Lighting Isn’t a Little Thing. It’s EVERYTHING.

Interior Design, Trends

Steven Allen Photography, courtesy of Beasley & Henley Interior Design

Lumens. Lamps. Kelvins. CFLs. LED. How did the world of lighting come to be so complicated when all we used to do is flip a switch?

The answer is, like most things in design, lighting is more sophisticated and offers more options and choices than ever. It is computerized, integrated and vastly more interesting for designers and consumers alike.

A good lighting plan will set the stage for the design of a space. It begins with a simple checklist of the lighting that is available and the lighting that is needed for the uses of the space.

Steven Allen Photography, courtesy of Beasley & Henley Interior Design
Steven Allen Photography, courtesy of Beasley & Henley Interior Design

Natural sunshine is usually the most desired lighting. Homeowners love to capture the warm feeling that sunlight provides, making it a natural resource for builders. To capitalize on this and maximize its effect, architects can conform rooms to an orientation that allows maximum sun. Interior designers also can ensure that windows are unobstructed by heavy draperies or large pieces of furniture that would intrude into the sunlit world.

Ambient or general room lighting is the next layer for room illumination. It will compensate when natural light is insufficient or supplement the natural light where and when it might be needed. There are many attractive overhead fixtures that provide ample room light. For example, a chandelier or pendant or a series of halogen-lighted recessed cans will provide different options. If an overhead isn’t possible, lamps or wall fixtures with floodlighting for ambient lighting provide good general lighting.

Steven Allen Photography, courtesy of Beasley & Henley Interior Design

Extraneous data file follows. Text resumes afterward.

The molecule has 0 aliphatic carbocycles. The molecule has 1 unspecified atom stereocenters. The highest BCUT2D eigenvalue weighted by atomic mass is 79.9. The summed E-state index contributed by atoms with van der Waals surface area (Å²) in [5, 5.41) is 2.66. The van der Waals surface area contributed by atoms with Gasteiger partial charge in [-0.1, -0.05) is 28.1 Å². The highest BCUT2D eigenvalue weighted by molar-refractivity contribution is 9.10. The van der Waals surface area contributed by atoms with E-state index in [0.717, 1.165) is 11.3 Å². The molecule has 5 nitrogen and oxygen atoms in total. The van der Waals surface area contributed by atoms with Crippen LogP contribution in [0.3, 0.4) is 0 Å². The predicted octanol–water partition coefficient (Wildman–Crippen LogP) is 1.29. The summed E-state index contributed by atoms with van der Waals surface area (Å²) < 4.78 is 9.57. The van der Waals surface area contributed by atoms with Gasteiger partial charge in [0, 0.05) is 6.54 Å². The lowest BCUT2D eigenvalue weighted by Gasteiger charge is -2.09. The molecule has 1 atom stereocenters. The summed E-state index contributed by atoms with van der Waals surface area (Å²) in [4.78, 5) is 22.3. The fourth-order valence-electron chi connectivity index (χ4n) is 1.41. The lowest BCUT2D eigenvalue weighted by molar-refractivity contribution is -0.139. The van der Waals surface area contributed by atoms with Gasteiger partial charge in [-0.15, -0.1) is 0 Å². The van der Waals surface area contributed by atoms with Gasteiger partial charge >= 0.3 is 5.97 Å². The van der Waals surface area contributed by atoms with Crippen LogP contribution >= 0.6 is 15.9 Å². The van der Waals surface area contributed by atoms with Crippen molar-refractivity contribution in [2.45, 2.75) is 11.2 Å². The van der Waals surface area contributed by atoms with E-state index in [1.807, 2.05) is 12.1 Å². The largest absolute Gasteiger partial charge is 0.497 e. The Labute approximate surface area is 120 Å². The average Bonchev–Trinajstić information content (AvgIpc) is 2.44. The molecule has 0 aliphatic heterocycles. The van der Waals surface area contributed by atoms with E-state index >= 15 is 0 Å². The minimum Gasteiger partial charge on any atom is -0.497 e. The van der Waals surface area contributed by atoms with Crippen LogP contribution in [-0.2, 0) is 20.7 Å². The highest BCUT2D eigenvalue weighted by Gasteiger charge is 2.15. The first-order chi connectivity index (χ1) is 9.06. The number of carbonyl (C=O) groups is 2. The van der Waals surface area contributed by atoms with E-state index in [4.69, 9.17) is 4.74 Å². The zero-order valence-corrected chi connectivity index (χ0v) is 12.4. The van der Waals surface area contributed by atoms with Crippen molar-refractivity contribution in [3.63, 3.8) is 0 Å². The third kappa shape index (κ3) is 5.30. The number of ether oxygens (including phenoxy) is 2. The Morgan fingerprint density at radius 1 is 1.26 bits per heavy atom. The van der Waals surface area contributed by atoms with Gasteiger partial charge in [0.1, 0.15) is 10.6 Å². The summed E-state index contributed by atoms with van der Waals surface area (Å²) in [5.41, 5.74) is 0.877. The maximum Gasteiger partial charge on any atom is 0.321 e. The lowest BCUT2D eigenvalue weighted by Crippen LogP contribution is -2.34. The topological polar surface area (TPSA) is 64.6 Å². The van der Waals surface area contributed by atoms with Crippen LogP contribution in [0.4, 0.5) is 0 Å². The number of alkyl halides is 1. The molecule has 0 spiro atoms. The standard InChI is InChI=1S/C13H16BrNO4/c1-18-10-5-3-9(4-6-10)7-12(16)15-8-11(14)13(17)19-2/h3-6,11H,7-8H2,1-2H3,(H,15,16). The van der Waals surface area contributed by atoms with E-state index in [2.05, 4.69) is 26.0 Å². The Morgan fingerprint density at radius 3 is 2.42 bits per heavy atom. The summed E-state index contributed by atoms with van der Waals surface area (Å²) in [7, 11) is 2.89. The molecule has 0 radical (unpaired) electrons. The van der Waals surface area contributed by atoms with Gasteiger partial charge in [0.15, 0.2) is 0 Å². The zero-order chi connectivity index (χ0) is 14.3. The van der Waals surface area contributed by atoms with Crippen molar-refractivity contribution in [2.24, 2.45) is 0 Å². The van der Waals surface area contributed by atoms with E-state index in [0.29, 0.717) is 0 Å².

Steven Allen Photography, courtesy of Beasley & Henley Interior Design

Task or specialty lighting is used to illuminate specific items or specialty areas and leads to some of the most creative lighting designs. For example, a pin light from the ceiling can spot a piece of artwork. Wall washers can highlight a gallery. Under-cabinet halogen lights in the kitchen or on a large bookshelf can counteract cabinet shadows and also provide task lighting at the same time. Cove lighting in a ceiling design provides soft mood lighting.

 

Style and Scale Matter

While the initial lighting plan considers the type of the lighting needed, the next step of that plan should consider the finishing touches. Too often lighting fixtures are treated as an afterthought when in reality decorative finishes are as integral to the overall design of a room as the sofa style, paint color or cabinet designs.

Steven Allen Photography, courtesy of Beasley & Henley Interior Design
Steven Allen Photography, courtesy of Beasley & Henley Interior Design

When walking through model homes, we too often see many of the same dated fixtures that have been in builder lineups for decades. Not only are these passé, they often are under-scale for today’s home and large lighting styles. Builders who expand vendor sources to find more current lighting options soon realize that there are many inexpensive and attractive options available.

 

In addition to finding better vendor sources, builders should be aware of new trends in lighting design such as bold, oversized lights, drum chandeliers, eclectic styling such as incorporating antlers and recycled materials, industrial-influenced styles, large oblong or oval pendants, and pieces that are jeweled and brightly colored. These are just a few of the today’s new design options.

Better lighting does not have to break the bank, and it lets buyers know a builder is paying attention to the trends and details of today’s homes.

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